With rail strikes hitting the headlines in recent months, the Government has published its Transport Strikes (Minimum Service Levels) Bill (the Bill), which imposes restrictions against strike action in the transport industry.
The Bill is expected to come into force in 2023, however, with critics labelling it as controversial and alluding to legal challenges against its enactment, its form and contents remain uncertain.
There are currently no limits in the UK to the number of employees able to take strike action together, allowing well-organised employees to bring their employers' operations to a halt. The Bill, which follows similar rules to those already in place in European countries such as France and Spain, could significantly alter this position.
The Bill requires employers and trade unions to take reasonable steps to enter into a 'minimum services agreement', which specifies the minimum service levels required for a skeleton service during strike action.
Employers and unions are expected to thrash out the minimum service levels required to enable the employer's operations to continue during strike action. This requires them to consult with any regulatory or representative bodies who may have an interest.
If agreement is not reached within three months, the Central Arbitration Committee will intervene in order to determine the minimum service levels required. Such determinations are unlikely to consider the circumstances of the specific employer or trade union in determining minimum service levels, so parties are encouraged to reach agreement without intervention wherever possible.
Once either an agreement or determination has been made, the employer is able to issue a 'work notice' which specifies the employees who shall be required to work and maintain minimum service levels during strike action. On its own, the minimum services agreement does not prevent trade unions balloting for and taking action in future, but it aims to reduce the unions' ability to stop the operation.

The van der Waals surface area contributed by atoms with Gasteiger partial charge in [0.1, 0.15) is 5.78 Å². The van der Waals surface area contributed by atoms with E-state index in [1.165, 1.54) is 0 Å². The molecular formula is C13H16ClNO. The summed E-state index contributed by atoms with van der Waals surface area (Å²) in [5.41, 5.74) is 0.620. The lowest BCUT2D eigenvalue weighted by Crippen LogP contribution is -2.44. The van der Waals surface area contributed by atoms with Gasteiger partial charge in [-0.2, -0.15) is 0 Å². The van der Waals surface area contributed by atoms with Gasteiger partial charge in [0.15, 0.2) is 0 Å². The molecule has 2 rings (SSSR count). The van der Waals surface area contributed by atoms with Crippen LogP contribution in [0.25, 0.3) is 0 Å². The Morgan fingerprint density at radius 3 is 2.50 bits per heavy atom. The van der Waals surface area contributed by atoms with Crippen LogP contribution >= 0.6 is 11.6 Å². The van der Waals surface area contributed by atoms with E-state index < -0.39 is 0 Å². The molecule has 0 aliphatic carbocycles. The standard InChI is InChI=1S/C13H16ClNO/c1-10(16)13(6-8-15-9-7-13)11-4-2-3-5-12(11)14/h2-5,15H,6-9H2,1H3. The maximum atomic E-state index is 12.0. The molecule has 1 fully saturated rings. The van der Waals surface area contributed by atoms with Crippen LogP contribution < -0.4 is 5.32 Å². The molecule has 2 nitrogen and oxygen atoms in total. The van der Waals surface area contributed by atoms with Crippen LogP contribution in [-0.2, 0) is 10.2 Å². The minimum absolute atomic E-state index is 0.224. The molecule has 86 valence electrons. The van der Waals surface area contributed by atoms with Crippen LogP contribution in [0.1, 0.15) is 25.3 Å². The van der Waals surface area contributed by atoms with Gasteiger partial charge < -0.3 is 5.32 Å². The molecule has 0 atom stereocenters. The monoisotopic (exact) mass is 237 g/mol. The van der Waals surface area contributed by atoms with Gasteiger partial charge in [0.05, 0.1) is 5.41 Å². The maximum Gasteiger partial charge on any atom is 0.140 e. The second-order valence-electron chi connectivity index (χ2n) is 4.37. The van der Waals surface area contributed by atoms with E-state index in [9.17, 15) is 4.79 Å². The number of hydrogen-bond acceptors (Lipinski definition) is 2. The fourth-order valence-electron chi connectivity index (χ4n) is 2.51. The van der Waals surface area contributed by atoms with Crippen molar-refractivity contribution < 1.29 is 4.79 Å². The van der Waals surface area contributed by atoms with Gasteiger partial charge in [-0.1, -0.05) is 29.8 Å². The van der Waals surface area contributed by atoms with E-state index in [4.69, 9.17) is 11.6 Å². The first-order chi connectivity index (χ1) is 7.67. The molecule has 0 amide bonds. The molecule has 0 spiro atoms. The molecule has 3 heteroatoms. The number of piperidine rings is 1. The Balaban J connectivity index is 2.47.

- 1. If an employer or a trade union contravenes the minimum service requirements, the Central Arbitration Committee is permitted to make a declaration to that effect. Following any declaration, an interested party may request that the Employment Appeal Tribunal issues a penalty notice to the contravening party. Any agreement reached on minimum service levels must, therefore, be respected and considered binding on all parties.
- 2. If a person specified in their employer's work notice continues to take strike action despite being required to work during the strike, they will lose their protection from automatic unfair dismissal. Critics believe the fear of repercussions could place a blanket restriction on strike action which, in turn, raises human rights concerns. For this reason, the enactment of the Bill may be highly contested and any new law could be subject to a high level of legal challenge.
- 3. Whilst enactment of the Bill may stop a number of employees from striking, there is no guarantee that this would prevent determined employees from halting an employer's operations. Aggrieved employees may resort to collective tactics falling outside of recognised lawful action in order to demonstrate their dissatisfaction with their employer, which draws into question the Bill's effectiveness. It is anecdotally reported that employees forced to work through a strike may call in sick and, in other European countries, there are reports of employees working but 'failing' to collect fares.
- 4. It has not yet been confirmed which transport services will be affected if the Bill becomes law, however, it is expected that it will apply to bus and train travel as a minimum. The Government has indicated its intention to limit the impact of strike action on the day-to-day lives of 'hard working people and businesses' and, if successful, expansion of the Bill could be seen both within and beyond the transport industry.
Contributors Sarah Ashberry and Lauren Burch